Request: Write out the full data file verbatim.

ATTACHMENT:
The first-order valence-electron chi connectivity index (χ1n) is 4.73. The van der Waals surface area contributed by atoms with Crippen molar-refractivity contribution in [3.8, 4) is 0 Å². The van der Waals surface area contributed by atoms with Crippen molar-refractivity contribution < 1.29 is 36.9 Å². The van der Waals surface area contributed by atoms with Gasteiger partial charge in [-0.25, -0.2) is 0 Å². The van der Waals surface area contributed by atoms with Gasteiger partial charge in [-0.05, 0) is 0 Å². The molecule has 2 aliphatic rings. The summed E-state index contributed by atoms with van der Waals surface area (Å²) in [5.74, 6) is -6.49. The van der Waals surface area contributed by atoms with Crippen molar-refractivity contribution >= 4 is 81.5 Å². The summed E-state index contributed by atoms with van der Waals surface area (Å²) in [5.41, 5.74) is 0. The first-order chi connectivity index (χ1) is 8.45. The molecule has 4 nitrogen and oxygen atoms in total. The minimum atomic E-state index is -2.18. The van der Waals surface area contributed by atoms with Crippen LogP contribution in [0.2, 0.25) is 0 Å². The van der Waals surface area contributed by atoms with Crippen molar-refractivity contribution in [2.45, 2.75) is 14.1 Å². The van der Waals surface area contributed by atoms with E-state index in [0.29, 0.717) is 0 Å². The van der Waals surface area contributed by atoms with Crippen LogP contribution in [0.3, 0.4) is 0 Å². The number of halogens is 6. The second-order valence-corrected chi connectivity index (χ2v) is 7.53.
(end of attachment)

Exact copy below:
The first-order valence-electron chi connectivity index (χ1n) is 4.73. The van der Waals surface area contributed by atoms with Crippen molar-refractivity contribution in [3.8, 4) is 0 Å². The van der Waals surface area contributed by atoms with Crippen molar-refractivity contribution < 1.29 is 36.9 Å². The van der Waals surface area contributed by atoms with Gasteiger partial charge in [-0.25, -0.2) is 0 Å². The van der Waals surface area contributed by atoms with Gasteiger partial charge in [-0.05, 0) is 0 Å². The molecule has 2 aliphatic rings. The summed E-state index contributed by atoms with van der Waals surface area (Å²) in [5.74, 6) is -6.49. The van der Waals surface area contributed by atoms with Crippen molar-refractivity contribution >= 4 is 81.5 Å². The summed E-state index contributed by atoms with van der Waals surface area (Å²) in [5.41, 5.74) is 0. The first-order chi connectivity index (χ1) is 8.45. The molecule has 4 nitrogen and oxygen atoms in total. The minimum atomic E-state index is -2.18. The van der Waals surface area contributed by atoms with Crippen LogP contribution in [0.2, 0.25) is 0 Å². The van der Waals surface area contributed by atoms with Crippen molar-refractivity contribution in [2.45, 2.75) is 14.1 Å². The van der Waals surface area contributed by atoms with E-state index in [0.29, 0.717) is 0 Å². The van der Waals surface area contributed by atoms with Crippen LogP contribution in [0.3, 0.4) is 0 Å². The number of halogens is 6. The second-order valence-corrected chi connectivity index (χ2v) is 7.53.